February 8, 2010

Burma Learning Tour: 17 January 2010

Alaina and I were woken by Kay at 630. We went to breakfast and they served us scrambled eggs and toast.
We were supposed to take a bus to a certain point and then walk, but the bus wouldn’t start due to the cold. It was chilly and Alaina and I had gone into town with our sweatshirts on.
We set out on foot and hiked through the town. My pack was heavy already but I packed very lightly. We hiked for about 3 to 4 hours through the hills to a place called the Viewpoint. It was the most beautiful view I’ve ever seen. Everywhere you looked were hills. And they were close – you were right among the hills. The people farmed right on the side of the hill, too. Almost vertical. We ate squash-potato-kyote mash with corn flower tortillas. It was a perfect-sized meal and so good! I want to make it when I get home. 

Then we continued for another three hours. The roads were so dusty. Dust is embedded into the deep pores of my skin.
Along the way we met two girls aged 16 and 17. They had had no education and were in the process of collecting firewood. They had hats and baskets slung over their shoulder. David keeps mentioning how creating wood fire is taking out many forests.
We stopped at a home. There were seven sons and one daughter, in addition to their children plus the grandparents. One of the children was a little dazed and seemed out of it, I think she had mental problems of some sort. They explained that a doctor had given her an overdose. I thought about our health care system and our court system. If that had happened to a child in America – someone would have had to pay for that mishap. In Myanmar, it’s too bad, so sad.
{I noticed that a lot of the children run around without an adult by their side or looking around the corner. It appears that as children navigate the village – the closest  adult will watch over them or shout an order. The parents are involved in other work and can’t follow them around. }
We made it to the village and we had to wash our feet before entering the upstairs of the house, because they had made it spotless for us. Gretchen ran water over my feet and we had a traditional feet washing. David snapped some pictures if they’re good they might be somewhere.
Then I came upstairs and had some tea. It is very clean in this room. Mats are down and our beds are arranged on the floor. Currently, we are all sitting around a group of villagers – one woman is very animated and looks like a natural storyteller. She is very animated. We are all amazed by her. She’s been showing us what she has to sew with – a stapler-like machine Made in China. 
Our guides name is Jimmy. He led us up the mountains all day. He speaks English and he’s 68. He scampers up and down the hills like he’s 25. His wife is an English teacher. His son is Saw Me Mon – something close to that. He’s a tracker, too, and he’s leading us tomorrow. He’s 23. 
After the meeting in the house – we all went for a tour of the village. We walked along and the children followed us wherever we went. Young novice monks that go to the Monastic school followed us around, too. About three of them. We took a group picture on the steps of this building.

Then Aubrey went and got her futbol/volleyball ball – and we tossed the ball around with the kids. Some ran away when you tossed it to them. Others caught it and tossed it around. Soon we had a small group of kids tossing the ball with the four youngest girls. They are just like other kids. Their faces are sticky and dust clings to it, so that matted black goo is sticking to their cheeks.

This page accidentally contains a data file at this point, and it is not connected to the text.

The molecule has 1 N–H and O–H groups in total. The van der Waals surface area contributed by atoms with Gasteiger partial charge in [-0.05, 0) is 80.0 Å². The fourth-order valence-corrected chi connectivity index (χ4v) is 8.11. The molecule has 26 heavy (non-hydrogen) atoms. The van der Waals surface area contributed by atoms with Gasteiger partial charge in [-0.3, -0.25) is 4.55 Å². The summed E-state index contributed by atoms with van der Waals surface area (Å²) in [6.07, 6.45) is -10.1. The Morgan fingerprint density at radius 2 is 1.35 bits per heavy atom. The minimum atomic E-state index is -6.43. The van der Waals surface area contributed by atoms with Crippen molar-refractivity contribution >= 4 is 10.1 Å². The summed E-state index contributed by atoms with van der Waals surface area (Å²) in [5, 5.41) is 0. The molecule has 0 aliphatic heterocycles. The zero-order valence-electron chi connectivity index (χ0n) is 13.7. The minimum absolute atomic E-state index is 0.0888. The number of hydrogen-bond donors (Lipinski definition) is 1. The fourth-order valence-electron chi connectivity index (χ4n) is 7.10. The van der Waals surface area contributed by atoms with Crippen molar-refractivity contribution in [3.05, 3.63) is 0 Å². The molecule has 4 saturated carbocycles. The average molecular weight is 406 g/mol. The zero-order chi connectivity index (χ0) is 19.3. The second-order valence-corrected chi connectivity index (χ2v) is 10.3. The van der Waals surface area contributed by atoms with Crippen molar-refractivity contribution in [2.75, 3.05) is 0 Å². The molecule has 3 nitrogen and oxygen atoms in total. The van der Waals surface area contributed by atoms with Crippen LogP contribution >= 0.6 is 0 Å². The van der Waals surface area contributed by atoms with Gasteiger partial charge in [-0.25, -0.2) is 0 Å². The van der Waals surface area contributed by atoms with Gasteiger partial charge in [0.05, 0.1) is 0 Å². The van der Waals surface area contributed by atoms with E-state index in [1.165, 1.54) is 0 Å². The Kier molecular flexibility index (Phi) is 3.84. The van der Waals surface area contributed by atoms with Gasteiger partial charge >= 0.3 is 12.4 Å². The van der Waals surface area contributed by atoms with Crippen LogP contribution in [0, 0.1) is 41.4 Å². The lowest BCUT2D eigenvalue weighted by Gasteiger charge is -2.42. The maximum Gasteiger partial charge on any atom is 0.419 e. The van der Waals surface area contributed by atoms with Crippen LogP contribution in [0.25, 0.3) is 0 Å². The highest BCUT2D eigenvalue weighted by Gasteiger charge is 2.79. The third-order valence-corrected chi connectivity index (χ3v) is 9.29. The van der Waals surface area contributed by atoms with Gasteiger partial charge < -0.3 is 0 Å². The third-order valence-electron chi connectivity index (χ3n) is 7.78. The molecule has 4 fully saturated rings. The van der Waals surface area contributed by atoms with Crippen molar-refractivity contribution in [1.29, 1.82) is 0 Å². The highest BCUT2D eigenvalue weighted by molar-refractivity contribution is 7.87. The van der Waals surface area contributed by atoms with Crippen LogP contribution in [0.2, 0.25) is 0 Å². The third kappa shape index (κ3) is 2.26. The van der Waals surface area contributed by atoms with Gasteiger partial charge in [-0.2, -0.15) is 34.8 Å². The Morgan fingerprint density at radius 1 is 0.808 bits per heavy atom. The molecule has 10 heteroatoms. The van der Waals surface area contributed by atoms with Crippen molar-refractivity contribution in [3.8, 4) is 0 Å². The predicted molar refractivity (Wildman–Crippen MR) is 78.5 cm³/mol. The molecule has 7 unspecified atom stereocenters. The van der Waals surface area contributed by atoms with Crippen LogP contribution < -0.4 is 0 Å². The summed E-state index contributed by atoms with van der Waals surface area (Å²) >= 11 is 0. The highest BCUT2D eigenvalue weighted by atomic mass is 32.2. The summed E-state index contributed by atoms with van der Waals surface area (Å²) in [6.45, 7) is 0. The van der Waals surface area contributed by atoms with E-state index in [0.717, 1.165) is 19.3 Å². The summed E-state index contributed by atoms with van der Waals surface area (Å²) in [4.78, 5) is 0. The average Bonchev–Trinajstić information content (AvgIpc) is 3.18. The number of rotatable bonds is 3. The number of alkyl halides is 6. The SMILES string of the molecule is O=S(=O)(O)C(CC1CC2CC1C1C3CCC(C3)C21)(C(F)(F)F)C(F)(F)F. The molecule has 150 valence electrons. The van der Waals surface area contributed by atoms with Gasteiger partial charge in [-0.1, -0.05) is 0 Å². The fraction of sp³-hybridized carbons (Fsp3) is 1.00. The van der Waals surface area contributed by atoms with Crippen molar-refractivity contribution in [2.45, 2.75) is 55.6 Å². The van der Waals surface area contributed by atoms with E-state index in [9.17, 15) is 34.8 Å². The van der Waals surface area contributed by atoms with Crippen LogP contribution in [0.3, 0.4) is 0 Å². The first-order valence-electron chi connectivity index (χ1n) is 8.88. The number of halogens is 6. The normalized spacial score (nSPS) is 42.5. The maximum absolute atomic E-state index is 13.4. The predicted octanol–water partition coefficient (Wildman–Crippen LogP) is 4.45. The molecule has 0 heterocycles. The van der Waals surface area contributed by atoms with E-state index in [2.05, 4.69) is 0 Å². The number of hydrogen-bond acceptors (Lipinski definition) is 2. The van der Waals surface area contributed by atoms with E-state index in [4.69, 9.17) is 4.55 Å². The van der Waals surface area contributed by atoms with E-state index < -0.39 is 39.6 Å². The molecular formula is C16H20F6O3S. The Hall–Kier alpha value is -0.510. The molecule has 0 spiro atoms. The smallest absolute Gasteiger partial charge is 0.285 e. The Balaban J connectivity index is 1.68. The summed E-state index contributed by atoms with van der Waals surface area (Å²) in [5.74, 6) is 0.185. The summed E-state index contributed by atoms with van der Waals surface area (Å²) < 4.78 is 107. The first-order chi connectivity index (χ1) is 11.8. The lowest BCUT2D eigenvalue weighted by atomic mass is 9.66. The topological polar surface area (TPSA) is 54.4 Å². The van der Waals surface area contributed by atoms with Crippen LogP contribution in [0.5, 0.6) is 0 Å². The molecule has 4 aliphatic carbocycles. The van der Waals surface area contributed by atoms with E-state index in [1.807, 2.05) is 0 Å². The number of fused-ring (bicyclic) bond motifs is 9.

Some kids are pushing around these contraptions to carry water. Two kids raced them around but the smaller one was younger and didn’t have water in his bucket. 

We played with the children til 5 of 6. And then we had to say Ta-Ta. We had dinner on the floor around small tables. Alaina, Sherry, Turner, and I were situated around one. We had soup first – we have soup with every meal. Then French fries (which was odd), fried pork, and five dishes and a plate of rice. I think I got so full because I drank a lot of water today. The four of us talked for awhile. Now, Alaina and I are writing as a rowdy game of UNO takes place by candlelight at the next table. Moe is playing.
W:1 S:2
In the Palong village we saw them growing this pointy stuff and Moe explained that the Gov’t told the people to grow it. The leader had a dream that if they grew it the Lady wouldn’t come into power, and they would use the plant for Biodiesel fuel. Then they had another dream that if they grew it and made biodiesel The Lady would come into power. So, they don’t want it, but it’s still everywhere. 
That night I watched the stars with a group of people. I have never seen so many stars in my whole life. I've been home for two weeks now, and I looked at the stars last night and they were so underwhelming. The Burmese night sky takes your breath away. It's so hard to describe to people at home, but it's exciting and new and there are SO many stars. Tiny and sparkling against the black sky. I miss it. 

1 comment:

  1. Hello Katie, you've made so much effort in writing it. I didn't even know some of the facts you mentioned above. It's amazing how you describe completely and lively.
    It's a tragic story about a girl becoz of overdose by a doctor as they said. It happened more and more cases per year as there is little development in law enforcement against misconduct of doctors in Burma. Perhaps that will happen in near future.